Time to Get Outside!

Time to Get Outside!


16 May 2023


By David Allen, Development for Conservation


There’s a spot in Nebraska on top of a little rise where you can see grass all the way to the horizon in every direction. What you can’t see is any sign of human life. No roads. No power lines. No homes.

There’s a spot in Wisconsin, about a mile off the road, where an easy walk into the forest will take you to a small glade. And there, about this time of year, you can find delicate pale-white wildflowers poking up through the leaf litter. Emily Dickenson called the Ghost Plant or Indian Pipe her “preferred flower of life.”

There’s an island in Scotland that you can get to only at low tide, and even then by wading.

There’s a waterfall in Georgia.

There’s a cave in south Texas where 2.5 million female bats live (along with their 2.5 million babies). After an evening of eating a third of their body weight in mosquitoes, they return to the cave to feed their young.

There’s a lake high up in the Cascade Mountain Range in Oregon that I visited as a very young man with a school group. I spent almost a week there playing and learning. In the years since then, I have taken three different groups there, sharing parts of that same experience with others.


There are two things to know about each of these spots: Each of them is protected. And each of them is mine. They are embedded in my heart, and I carry them wherever I go.

Each was in my head, too, at some point – theoretical, intellectual. The same way I know that there are pyramids in Egypt.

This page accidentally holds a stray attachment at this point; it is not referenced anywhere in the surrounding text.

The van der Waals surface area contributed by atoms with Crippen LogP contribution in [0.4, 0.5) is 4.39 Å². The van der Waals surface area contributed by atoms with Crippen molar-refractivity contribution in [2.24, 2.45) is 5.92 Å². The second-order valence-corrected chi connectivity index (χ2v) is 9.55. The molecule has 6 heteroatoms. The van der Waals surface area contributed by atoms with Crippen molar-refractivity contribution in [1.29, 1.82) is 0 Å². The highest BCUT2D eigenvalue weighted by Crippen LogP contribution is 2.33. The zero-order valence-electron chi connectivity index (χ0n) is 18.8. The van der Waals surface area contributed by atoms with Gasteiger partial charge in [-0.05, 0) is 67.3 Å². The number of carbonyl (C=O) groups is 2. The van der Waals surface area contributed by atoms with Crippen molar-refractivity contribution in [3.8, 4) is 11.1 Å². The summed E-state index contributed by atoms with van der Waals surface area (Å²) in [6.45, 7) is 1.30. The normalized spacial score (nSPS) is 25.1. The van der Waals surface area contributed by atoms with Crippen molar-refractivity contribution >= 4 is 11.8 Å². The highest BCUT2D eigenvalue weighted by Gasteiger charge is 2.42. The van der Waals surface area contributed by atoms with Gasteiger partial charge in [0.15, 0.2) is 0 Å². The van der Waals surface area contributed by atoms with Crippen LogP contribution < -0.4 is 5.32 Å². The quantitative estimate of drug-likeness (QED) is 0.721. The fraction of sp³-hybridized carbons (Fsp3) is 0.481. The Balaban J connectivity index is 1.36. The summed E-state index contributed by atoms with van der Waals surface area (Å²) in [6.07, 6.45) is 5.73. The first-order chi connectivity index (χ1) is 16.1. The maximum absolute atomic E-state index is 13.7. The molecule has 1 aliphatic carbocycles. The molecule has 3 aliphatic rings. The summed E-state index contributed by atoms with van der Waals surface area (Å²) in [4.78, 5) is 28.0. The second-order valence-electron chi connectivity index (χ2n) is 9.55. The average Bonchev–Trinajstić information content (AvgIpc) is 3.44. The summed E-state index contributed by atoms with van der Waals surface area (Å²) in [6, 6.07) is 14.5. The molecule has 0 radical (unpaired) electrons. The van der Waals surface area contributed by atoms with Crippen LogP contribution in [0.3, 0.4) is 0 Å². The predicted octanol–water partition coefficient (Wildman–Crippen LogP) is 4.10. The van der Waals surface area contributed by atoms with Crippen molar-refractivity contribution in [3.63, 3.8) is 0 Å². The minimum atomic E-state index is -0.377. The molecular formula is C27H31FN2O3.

And now they are in your heads, too. (Stephen King calls this telepathy. A thought or an experience is in a writer’s head, and it moves, sometimes over vast distances and time, and appears in a reader’s head.)

But they are not in your heart, yet. You don’t own them like I do. You can only own them by being there.


*   *   *   *   *

It’s time for my annual reminder that you guys need to get outside. If national statistics still apply to fundraisers, many of you – maybe even most of you – will be reading this within your first several years on the job. And if you are a Board member, consider that this should be part of your orientation.

Is there a project you haven’t seen, a trail you haven’t hiked, or a river calling to you to bring your kayak? Or think about this: you understand conservation easement monitoring, right? At least intellectually? This summer, make it a point to tag along on a monitoring visit with a land steward. Understand conservation easements in a different way – in your heart. Own them.

Make your plans now. Now’s the time – GO!


In the thirty-plus years I’ve been fundraising for conservation projects all over the country, I’ve had dozens of memorable experiences. Each trip, each experience, each step along the way, I learned a little bit more. Some of it I have remembered in vivid detail and some has faded away. But each place and each wonder has become “mine” in some interesting and important way – embedded in my heart.

By going there, and by looking and learning, these theoretical third-person “head” narratives became first-person “heart” testimonials. Instead of “I learned about,” it has become “I saw, I heard, I smelled, I felt, and when I was there …

Whether you are an Executive Director, another staff member with fundraising responsibilities, or a Board member, giving yourself permission to make these stories personal by visiting the sites for which you need to raise money will help you a lot. You will become more effective when you talk about them. It will help you imagine taking donors there – so they can “own” them, too.


And it will keep you motivated.


If you are a Board member, I have a special challenge for you. Ask a staff land steward or local naturalist to take you on a tour of one of the preserves your organization is protecting and show you the conservation values there. Go on an organized field trip if there is one.